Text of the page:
Korea and Japan are geographically close neighbors. For a long time, there have been brisk economic, social, and cultural exchanges between the two countries, so Korean food is common in Japan and many Japanese make Hansik (Korean dishes) at home. If you type “Korean food” or “Hansik” in a Japanese web search engine, you can obtain a lot of information including recipes and pictures of the Japanese enjoying Korean dishes. In this issue, the status of Korean food in Japan is assessed by Jang Yun-hui who studies in Ritsumeikan University, located in Kyoto.
1. Is it true that Korean food products and Hansik are popular keywords on the internet in Japan?
Yes, it is true. Many Japanese search those words and get information on Korean food products and Hansik online because Korean food is a great hit in Japan.
I am an active user of social media and frequently upload diverse contents there. Pictures and stories about Korean food products and Hansik are some of my most popular posts. Many friends share them and click the “Like” button. Sometimes, I re-post pictures from the Facebook page of the aT center in Osaka and they receive very positive responses. In fact, some of my friends commented that the food in the pictures looks very delicious and suggested that we go together to have it.
2. What has been the most memorable of your YaFF activities and why?
Last October, I participated in the Korea Festival (an annual event introducing Korea in Japan) and introduced Korean products at a food promotion booth. I hosted a tteokbokki (stir-fried spicy rice cake) cooking show and invited visitors to make tteokbokki by themselves, offering them cooking instructions. Many people flocked to the event and it ended with great success. I knew tteokbokki was gaining much popularity here but I never expected such a huge interest.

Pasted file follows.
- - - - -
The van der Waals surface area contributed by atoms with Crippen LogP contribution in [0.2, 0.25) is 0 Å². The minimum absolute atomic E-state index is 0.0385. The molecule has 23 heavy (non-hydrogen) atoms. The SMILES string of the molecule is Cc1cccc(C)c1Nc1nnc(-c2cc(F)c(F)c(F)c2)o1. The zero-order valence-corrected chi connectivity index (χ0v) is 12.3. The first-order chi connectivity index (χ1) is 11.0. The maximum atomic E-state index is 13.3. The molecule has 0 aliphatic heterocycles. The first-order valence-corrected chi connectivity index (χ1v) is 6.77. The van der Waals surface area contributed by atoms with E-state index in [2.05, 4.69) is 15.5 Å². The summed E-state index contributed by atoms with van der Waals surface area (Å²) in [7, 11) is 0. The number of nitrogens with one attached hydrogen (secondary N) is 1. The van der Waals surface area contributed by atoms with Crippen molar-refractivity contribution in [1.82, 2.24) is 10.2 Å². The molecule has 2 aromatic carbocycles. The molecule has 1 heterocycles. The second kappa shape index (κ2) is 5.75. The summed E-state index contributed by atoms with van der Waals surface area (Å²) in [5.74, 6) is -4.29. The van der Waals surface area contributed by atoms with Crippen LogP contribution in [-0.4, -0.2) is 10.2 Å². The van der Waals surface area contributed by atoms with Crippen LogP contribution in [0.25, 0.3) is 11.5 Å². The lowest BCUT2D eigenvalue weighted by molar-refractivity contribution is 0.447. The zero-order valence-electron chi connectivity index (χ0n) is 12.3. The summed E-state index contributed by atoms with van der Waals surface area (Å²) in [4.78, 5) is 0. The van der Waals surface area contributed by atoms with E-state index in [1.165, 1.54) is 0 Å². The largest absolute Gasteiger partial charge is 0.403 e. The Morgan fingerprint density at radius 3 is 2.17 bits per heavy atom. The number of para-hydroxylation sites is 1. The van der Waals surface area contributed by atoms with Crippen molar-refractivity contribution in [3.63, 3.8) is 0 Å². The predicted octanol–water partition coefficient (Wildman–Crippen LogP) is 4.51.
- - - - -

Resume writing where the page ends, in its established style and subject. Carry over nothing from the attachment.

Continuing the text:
There is one more episode I would like to share with you. I ran a Korean pub at the school festival last year. Thanks to the Hallyu (the Korean culture wave) and Hansik trends, I made a big profit. My special dish was spicy Korean fried chicken, or “yangnyeom-chikin” in Korean. Some people praised it as the best chicken dish selling in Japan. Many students came to my pub to enjoy spicy Korean fried chicken with makgeolli (Korean rice wine) and soju (Korean distilled liquor) every day during the festival.
3. What Korean dishes do people in the Kansai region like?
Representative Korean dishes—bibimbap (rice mixed with vegetables and beef) and tteokbokki—enjoy continuous popularity. These days, samgyeopsal (grilled pork belly) and budae-jjigae (spicy sausage stew) are in the spotlight. My friends told me they enjoy “meat on a sizzling stone pan” because it feels very Korean. They also think it is unique to wrap the meat in vegetables and add a special sauce such as ssamjang (soybean paste mixed with red pepper paste) and gochujang (red pepper paste) or salt.
Budae-jjigae is similar to Japanese nabe (soup in a hot pot) but spicier and that is what attracts many Japanese.
Among Korean processed foods, ramyeon (instant noodles) is very popular. Even though Japanese ramen is famous around the world, Korean instant noodle products are selling well here and receive positive responses. Spicy noodles in particular have earned many fans among local consumers as can be seen in numerous reviews.
Kimchi is yet another star. Recently, the number of people who want to try different types of kimchi is increasing in Japan. Some Japanese order kimchi from Korean restaurants to enjoy kimchi with a more authentic flavor at home.
Park Sung Eun email@example.com
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